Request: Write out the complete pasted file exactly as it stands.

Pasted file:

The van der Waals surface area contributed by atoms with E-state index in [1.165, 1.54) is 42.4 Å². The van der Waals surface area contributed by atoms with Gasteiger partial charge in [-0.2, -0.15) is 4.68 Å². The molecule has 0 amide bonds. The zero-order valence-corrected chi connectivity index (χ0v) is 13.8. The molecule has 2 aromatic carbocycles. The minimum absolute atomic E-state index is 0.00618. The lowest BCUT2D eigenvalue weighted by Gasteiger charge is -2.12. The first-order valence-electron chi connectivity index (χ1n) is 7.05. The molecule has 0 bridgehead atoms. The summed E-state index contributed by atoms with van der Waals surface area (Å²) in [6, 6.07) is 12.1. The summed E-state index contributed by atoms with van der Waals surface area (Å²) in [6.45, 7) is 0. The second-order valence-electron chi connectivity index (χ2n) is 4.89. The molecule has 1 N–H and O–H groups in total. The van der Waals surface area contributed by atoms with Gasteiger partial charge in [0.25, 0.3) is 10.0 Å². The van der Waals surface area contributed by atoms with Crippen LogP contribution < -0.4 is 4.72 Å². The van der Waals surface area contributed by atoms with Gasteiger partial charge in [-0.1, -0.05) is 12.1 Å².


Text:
The van der Waals surface area contributed by atoms with E-state index in [1.165, 1.54) is 42.4 Å². The van der Waals surface area contributed by atoms with Gasteiger partial charge in [-0.2, -0.15) is 4.68 Å². The molecule has 0 amide bonds. The zero-order valence-corrected chi connectivity index (χ0v) is 13.8. The molecule has 2 aromatic carbocycles. The minimum absolute atomic E-state index is 0.00618. The lowest BCUT2D eigenvalue weighted by Gasteiger charge is -2.12. The first-order valence-electron chi connectivity index (χ1n) is 7.05. The molecule has 0 bridgehead atoms. The summed E-state index contributed by atoms with van der Waals surface area (Å²) in [6, 6.07) is 12.1. The summed E-state index contributed by atoms with van der Waals surface area (Å²) in [6.45, 7) is 0. The second-order valence-electron chi connectivity index (χ2n) is 4.89. The molecule has 1 N–H and O–H groups in total. The van der Waals surface area contributed by atoms with Gasteiger partial charge in [0.25, 0.3) is 10.0 Å². The van der Waals surface area contributed by atoms with Crippen LogP contribution < -0.4 is 4.72 Å². The van der Waals surface area contributed by atoms with Gasteiger partial charge in [-0.1, -0.05) is 12.1 Å².